SA celebrates Madiba during live funeral broadcast
People at Orlando Stadium in Soweto waved flags and pictures of former president Nelson Mandela as they watched on a big screen as his coffin was carried out of the funeral venue in Qunu, in the Eastern Cape, on Sunday. Every eye was glued to the screen.
Some people whistled.
Others sang "Nelson Mandela ... a hona ya tshwanang le ena. (There is no one like Nelson Mandela)".
A few minutes after silently watching images of Mandela's coffin leaving the funeral venue in Qunu, the crowd broke into shouts of praise. Jumping to their feet and stomping in unison they praised Mandela in song. Everyone moved to one section of the stadium, and even officials joined in. Some people waved flags and pictures of the former president. As most eyes were glued to the screen, some people whistled and others sang.
Good for business
Food vendors at Orlando Stadium were pleased with the crowd that turned out for the live screening of Mandela's state funeral. They said the atmosphere was good for business compared to the day of the memorial service, on Tuesday, when it rained.
Dudu Mthombeni's stall had several customers in front of it. She was selling pap, meat and salads for R30 a plate. "This is much better than last week. It seems my investment today will be worth it," she said while attending to a customer.
Cold drinks, bottled water, ice cream and snacks sold rapidly as more people arrived after 11am. Sections of the crowd kept breaking into struggle songs next to the stadium entrance. Police and marshals kept an eye on the mourners.
Cape Town roars with applause
Loud applause and the sound of vuvuzelas rang out when Capetonians saw Mandela's coffin being wheeled to his burial site on big screens in town. More than a thousand people waved their hands in the air, clapped, waved their flags and ululated at the sight of the coffin draped in the national flag after Mandela's funeral service in Qunu.
A group dressed in the colours of the large green, yellow and red Cameroon national flag they were carrying, beat their drums and started singing. They chanted "Tata", a fond nickname for Mandela as a father. The crowd also went wild whenever two old women were shown walking slowly in the procession.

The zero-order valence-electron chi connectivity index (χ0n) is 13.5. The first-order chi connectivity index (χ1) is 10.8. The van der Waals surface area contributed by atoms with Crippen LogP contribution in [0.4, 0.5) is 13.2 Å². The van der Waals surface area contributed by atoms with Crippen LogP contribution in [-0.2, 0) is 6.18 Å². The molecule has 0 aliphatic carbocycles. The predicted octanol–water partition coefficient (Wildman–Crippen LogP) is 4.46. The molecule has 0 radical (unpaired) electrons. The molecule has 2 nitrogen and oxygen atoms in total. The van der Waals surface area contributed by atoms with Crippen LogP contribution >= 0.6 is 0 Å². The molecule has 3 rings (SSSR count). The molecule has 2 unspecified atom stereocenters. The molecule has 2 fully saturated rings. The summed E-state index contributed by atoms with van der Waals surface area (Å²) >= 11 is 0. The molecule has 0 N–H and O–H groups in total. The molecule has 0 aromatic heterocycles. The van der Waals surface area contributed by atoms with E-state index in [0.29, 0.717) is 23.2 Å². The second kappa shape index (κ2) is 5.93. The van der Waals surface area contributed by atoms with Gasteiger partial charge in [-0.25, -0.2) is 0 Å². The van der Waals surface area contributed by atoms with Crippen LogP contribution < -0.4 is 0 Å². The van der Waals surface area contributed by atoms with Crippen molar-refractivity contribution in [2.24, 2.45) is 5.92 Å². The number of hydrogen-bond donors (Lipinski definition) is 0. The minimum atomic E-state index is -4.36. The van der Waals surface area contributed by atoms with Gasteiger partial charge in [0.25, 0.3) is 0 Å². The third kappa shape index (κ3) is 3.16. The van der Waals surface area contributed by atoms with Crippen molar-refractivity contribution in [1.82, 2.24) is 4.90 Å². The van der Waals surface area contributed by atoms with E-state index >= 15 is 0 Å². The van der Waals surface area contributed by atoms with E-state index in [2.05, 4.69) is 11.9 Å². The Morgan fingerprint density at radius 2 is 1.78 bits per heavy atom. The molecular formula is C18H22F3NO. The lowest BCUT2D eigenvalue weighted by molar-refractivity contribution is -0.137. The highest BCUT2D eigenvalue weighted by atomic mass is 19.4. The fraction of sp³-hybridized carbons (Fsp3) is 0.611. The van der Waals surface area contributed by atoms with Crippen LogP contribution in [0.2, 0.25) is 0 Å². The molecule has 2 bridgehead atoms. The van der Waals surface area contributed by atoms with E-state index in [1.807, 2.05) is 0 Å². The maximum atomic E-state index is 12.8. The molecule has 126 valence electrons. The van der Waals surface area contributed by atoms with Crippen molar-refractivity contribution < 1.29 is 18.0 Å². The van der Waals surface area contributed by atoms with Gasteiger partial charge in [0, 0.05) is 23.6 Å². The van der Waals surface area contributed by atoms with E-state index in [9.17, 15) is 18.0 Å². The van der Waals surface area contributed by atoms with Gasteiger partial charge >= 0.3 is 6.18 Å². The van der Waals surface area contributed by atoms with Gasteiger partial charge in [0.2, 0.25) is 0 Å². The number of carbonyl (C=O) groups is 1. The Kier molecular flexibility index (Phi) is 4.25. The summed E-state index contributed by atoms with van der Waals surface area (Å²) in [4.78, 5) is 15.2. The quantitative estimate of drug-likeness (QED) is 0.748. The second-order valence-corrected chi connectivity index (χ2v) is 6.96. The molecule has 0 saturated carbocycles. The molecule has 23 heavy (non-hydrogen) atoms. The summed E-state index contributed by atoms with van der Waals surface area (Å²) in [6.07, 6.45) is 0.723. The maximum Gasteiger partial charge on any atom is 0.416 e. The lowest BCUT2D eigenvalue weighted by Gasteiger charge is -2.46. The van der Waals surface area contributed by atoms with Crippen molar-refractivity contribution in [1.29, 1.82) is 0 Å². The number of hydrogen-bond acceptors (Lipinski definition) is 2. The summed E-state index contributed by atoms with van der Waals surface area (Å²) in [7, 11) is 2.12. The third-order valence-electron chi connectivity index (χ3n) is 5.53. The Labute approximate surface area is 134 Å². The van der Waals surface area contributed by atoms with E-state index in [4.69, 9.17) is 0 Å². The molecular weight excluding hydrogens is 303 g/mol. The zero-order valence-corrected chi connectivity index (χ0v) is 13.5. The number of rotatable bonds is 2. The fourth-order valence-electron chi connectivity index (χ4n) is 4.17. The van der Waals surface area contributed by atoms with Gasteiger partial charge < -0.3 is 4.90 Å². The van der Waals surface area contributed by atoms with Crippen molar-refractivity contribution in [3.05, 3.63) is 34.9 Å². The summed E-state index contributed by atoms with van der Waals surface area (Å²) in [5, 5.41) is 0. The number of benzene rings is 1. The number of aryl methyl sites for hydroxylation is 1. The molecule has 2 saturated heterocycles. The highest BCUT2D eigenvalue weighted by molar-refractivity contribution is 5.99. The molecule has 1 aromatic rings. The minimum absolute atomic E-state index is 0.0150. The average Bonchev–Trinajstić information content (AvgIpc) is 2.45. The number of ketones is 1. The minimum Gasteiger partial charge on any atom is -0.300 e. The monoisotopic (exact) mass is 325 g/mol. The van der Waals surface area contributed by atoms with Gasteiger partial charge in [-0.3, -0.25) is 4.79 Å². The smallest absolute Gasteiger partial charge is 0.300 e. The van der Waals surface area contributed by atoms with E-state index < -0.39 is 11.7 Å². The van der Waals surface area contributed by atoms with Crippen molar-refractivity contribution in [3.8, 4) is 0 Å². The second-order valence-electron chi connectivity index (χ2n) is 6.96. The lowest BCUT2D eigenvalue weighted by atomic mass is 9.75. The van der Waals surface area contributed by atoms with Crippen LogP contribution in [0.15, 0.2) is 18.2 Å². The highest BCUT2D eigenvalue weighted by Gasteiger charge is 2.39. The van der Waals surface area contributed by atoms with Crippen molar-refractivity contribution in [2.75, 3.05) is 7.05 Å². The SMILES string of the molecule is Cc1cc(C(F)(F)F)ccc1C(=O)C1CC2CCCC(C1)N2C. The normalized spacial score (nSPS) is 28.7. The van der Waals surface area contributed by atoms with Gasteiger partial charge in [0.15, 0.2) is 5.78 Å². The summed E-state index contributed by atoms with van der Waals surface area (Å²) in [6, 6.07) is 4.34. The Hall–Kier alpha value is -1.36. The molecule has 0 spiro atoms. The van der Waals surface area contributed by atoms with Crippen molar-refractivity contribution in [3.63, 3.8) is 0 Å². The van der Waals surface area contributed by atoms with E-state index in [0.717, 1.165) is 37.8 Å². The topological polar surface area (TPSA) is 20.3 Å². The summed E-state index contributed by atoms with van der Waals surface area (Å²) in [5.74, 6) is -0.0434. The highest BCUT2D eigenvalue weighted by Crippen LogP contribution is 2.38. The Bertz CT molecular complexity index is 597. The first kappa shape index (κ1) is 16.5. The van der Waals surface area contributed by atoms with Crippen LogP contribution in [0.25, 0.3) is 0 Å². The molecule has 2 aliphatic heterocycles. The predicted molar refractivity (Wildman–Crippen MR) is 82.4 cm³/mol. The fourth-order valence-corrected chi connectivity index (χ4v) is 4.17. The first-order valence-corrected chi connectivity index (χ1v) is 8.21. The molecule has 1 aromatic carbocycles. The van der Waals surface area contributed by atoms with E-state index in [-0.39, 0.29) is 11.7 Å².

Last respects at Parliament
People continued to trickle into the parliamentary precinct on Sunday to pay their last respects to Mandela by writing messages in books of condolence. A handful stayed to watch the funeral service live broadcast, while sitting on the steps of the National Assembly.
Librarians Noxy Gaba and Thembela Vellem were among those who stayed. "I did not want to watch it on television. It's not like I'm watching the Bold and the Beautiful. I wanted this day to be special to me as well," Vellem said.
"Madiba is very special. He opened doors that no one else could." Gaba worked in Parliament's library from 1998 to 2005, and fondly remembers Mandela greeting her and others when they met in the lifts. "There was just this peace around him and this thing of wanting to go and hug him and at the same time respecting him. You don't know what to do when you see him," Gaba said. She was not sad, and felt it was a time to celebrate Mandela's life.
Capetonian Eduard Bantjes was in a more sombre mood when he walked past the big screen to write a message of condolence on a white canvas along Parliament Street. Bantjes starting sobbing, before managing to say: "It's a very sad day for South Africa, because we'll never see a leader like this in our country again and we owe Madiba so much."
Sadness in Mvezo
The funeral of Mandela on Sunday was sad to watch for villagers at Mvezo, in the Eastern Cape, where he was born. "It was very painful to watch," Matuna Matuna said. "It brought back memories of all the things he did. The man fought for us. We are free, thanks to him," he said.
Locals came to watch a broadcast of the funeral, which took place at Qunu, about 22km away, where Mandela spent much of his childhood. A big screen was set up at the soccer field in the village. David Martin and his wife drove more than 45km from Bomvana village to Mvezo to pay their last respects. The couple also drove to Pretoria to see Mandela's body.
"We were fortunate to see him lying in state and it brought home that he was gone. That was saying goodbye. Here we feel a bit removed," Martin said. Despite feeling as if the locals had not been given an opportunity to see the body and attend the funeral, he understood why things turned out the way they had. "It was a bit unrealistic to believe the funeral would be done traditionally because Madiba is a man of the world.
"It is important for us to know he was a leader of the international community," he said.
He said the pain the family was feeling was felt throughout the world. The funeral symbolised the unity for which Mandela fought. "What was significant is to see an army of different races carrying his casket and burying him. [It is] symbolic of the last 20 years and we are seeing the rewards of his sacrifices," he said. – Sapa